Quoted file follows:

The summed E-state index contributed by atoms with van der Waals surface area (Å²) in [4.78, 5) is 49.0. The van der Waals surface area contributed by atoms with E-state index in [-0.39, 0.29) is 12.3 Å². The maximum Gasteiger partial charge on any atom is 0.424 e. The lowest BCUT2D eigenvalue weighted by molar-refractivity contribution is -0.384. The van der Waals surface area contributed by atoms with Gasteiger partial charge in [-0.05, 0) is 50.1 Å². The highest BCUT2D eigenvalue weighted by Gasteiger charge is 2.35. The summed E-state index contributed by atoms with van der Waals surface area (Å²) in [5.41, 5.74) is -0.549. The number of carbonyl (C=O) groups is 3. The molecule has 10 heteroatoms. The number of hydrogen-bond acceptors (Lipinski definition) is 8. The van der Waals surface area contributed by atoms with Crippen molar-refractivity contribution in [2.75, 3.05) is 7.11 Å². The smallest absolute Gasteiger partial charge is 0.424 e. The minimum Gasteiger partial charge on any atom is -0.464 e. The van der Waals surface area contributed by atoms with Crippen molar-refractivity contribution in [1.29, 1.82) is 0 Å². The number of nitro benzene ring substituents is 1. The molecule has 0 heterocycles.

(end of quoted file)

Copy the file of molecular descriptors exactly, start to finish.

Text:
The summed E-state index contributed by atoms with van der Waals surface area (Å²) in [4.78, 5) is 49.0. The van der Waals surface area contributed by atoms with E-state index in [-0.39, 0.29) is 12.3 Å². The maximum Gasteiger partial charge on any atom is 0.424 e. The lowest BCUT2D eigenvalue weighted by molar-refractivity contribution is -0.384. The van der Waals surface area contributed by atoms with Gasteiger partial charge in [-0.05, 0) is 50.1 Å². The highest BCUT2D eigenvalue weighted by Gasteiger charge is 2.35. The summed E-state index contributed by atoms with van der Waals surface area (Å²) in [5.41, 5.74) is -0.549. The number of carbonyl (C=O) groups is 3. The molecule has 10 heteroatoms. The number of hydrogen-bond acceptors (Lipinski definition) is 8. The van der Waals surface area contributed by atoms with Crippen molar-refractivity contribution in [2.75, 3.05) is 7.11 Å². The smallest absolute Gasteiger partial charge is 0.424 e. The minimum Gasteiger partial charge on any atom is -0.464 e. The van der Waals surface area contributed by atoms with Crippen molar-refractivity contribution in [1.29, 1.82) is 0 Å². The number of nitro benzene ring substituents is 1. The molecule has 0 heterocycles.